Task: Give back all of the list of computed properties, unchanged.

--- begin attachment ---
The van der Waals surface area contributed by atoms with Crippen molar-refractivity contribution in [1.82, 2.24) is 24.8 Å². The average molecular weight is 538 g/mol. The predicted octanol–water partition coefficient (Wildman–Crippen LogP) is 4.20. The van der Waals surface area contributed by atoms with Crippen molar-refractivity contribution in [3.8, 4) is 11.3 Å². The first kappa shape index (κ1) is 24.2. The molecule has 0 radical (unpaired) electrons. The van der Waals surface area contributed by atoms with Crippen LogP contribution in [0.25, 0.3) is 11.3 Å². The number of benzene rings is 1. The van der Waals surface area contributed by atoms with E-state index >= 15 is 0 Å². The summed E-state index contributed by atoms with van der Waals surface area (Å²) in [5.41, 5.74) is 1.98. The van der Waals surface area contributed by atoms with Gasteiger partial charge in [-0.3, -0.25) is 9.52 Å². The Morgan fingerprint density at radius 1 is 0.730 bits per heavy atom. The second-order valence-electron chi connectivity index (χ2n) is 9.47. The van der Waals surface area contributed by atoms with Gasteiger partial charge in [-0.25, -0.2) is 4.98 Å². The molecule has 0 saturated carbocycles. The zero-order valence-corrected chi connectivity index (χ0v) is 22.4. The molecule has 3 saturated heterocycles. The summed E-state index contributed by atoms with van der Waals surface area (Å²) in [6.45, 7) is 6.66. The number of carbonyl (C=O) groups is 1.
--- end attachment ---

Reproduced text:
The van der Waals surface area contributed by atoms with Crippen molar-refractivity contribution in [1.82, 2.24) is 24.8 Å². The average molecular weight is 538 g/mol. The predicted octanol–water partition coefficient (Wildman–Crippen LogP) is 4.20. The van der Waals surface area contributed by atoms with Crippen molar-refractivity contribution in [3.8, 4) is 11.3 Å². The first kappa shape index (κ1) is 24.2. The molecule has 0 radical (unpaired) electrons. The van der Waals surface area contributed by atoms with Crippen LogP contribution in [0.25, 0.3) is 11.3 Å². The number of benzene rings is 1. The van der Waals surface area contributed by atoms with E-state index >= 15 is 0 Å². The summed E-state index contributed by atoms with van der Waals surface area (Å²) in [5.41, 5.74) is 1.98. The van der Waals surface area contributed by atoms with Gasteiger partial charge in [-0.3, -0.25) is 9.52 Å². The Morgan fingerprint density at radius 1 is 0.730 bits per heavy atom. The second-order valence-electron chi connectivity index (χ2n) is 9.47. The van der Waals surface area contributed by atoms with Gasteiger partial charge in [-0.25, -0.2) is 4.98 Å². The molecule has 0 saturated carbocycles. The zero-order valence-corrected chi connectivity index (χ0v) is 22.4. The molecule has 3 saturated heterocycles. The summed E-state index contributed by atoms with van der Waals surface area (Å²) in [6.45, 7) is 6.66. The number of carbonyl (C=O) groups is 1.